A team led by a researcher who customarily studies nonhuman primate behavior has found that humans working in operating rooms (ORs) follow the same general primate patterns of hierarchy and gender. Their findings are relevant to the construction of high performing teams in any business. The results are published in the Proceedings of the National Academy of Sciences.
The researchers used ethological observation methods to record all social interactions within teams in three ORs during 200 surgical procedures. Previous studies of behavior in health care teams have mostly relied on questionnaires, rather than records of actual behavior.
The study reached three major conclusions which are relevant to the formation of all high performing teams: (1) conflicts were directed mostly down the hierarchy between members several ranks apart; (2) conflict and cooperation in the OR varied by gender, with less cooperation when the OR team included more male members; and (3) there was less conflict and more cooperation if the attending surgeon’s gender (male or female) differed from that of the majority of the team.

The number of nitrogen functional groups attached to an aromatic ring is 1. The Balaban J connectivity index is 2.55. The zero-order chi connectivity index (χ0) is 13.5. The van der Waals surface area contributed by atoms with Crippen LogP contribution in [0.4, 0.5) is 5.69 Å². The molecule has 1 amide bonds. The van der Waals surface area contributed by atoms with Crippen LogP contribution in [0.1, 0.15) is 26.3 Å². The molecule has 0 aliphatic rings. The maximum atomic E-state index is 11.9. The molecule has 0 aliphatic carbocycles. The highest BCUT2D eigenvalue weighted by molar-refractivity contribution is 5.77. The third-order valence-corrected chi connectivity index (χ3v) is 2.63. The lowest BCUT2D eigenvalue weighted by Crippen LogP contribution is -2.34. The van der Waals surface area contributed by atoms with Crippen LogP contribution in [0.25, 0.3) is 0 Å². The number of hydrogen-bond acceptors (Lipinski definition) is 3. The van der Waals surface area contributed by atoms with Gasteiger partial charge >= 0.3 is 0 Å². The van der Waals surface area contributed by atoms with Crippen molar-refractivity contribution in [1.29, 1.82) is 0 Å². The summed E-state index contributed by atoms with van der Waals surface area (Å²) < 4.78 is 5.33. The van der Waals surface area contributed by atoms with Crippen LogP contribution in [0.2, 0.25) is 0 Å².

The study’s authors note that ORs are staffed by hierarchical, mixed-gender clinical teams that engage not only in technical communications, but also a variety of social interactions.
“Based on what we know about other species as well as human anthropology, rivalries and conflict are more typical within than between genders,” says the lead author. “This is why higher-ups in the social hierarchy, such as the alpha individual, need to assert their status especially vis-a-vis their own gender. This dynamic may explain our results.” And so much else in the business world!
The research team used an “ethogram” to live record 6,348 spontaneous social interactions and nontechnical communications during 200 surgical procedures. The researchers focused on cooperation vs. conflict. Cooperation was defined as affiliative behavior and team building, including chit-chat, exchanging pleasantries, bi-lateral joking, and teaching. Conflict was defined as team-disintegrating behaviors, including yelling, being curt or disrespectful, and unilateral joking.
The observations were conducted from 2014-2016 at three large urban teaching hospitals with the explicit permission of the hospital administrations and surgical departments.
Cooperation sequences were more frequent than conflict sequences. These latter ranged from constructive differences of opinion to discord and distraction that could potentially threaten patient safety. Behavior varied by clinical role and gender composition of the team.
So, what? The take away here is that to have a well-functioning and collaborative team it’s very important to have gender diversity within it. It’s also important to have as little hierarchy as possible—a flat team works better. This latter has been found in a number of recent studies which have been noted in TR.
One of their more interesting findings is that having a leader who is a different gender to most of the team generates more collaboration and less conflict.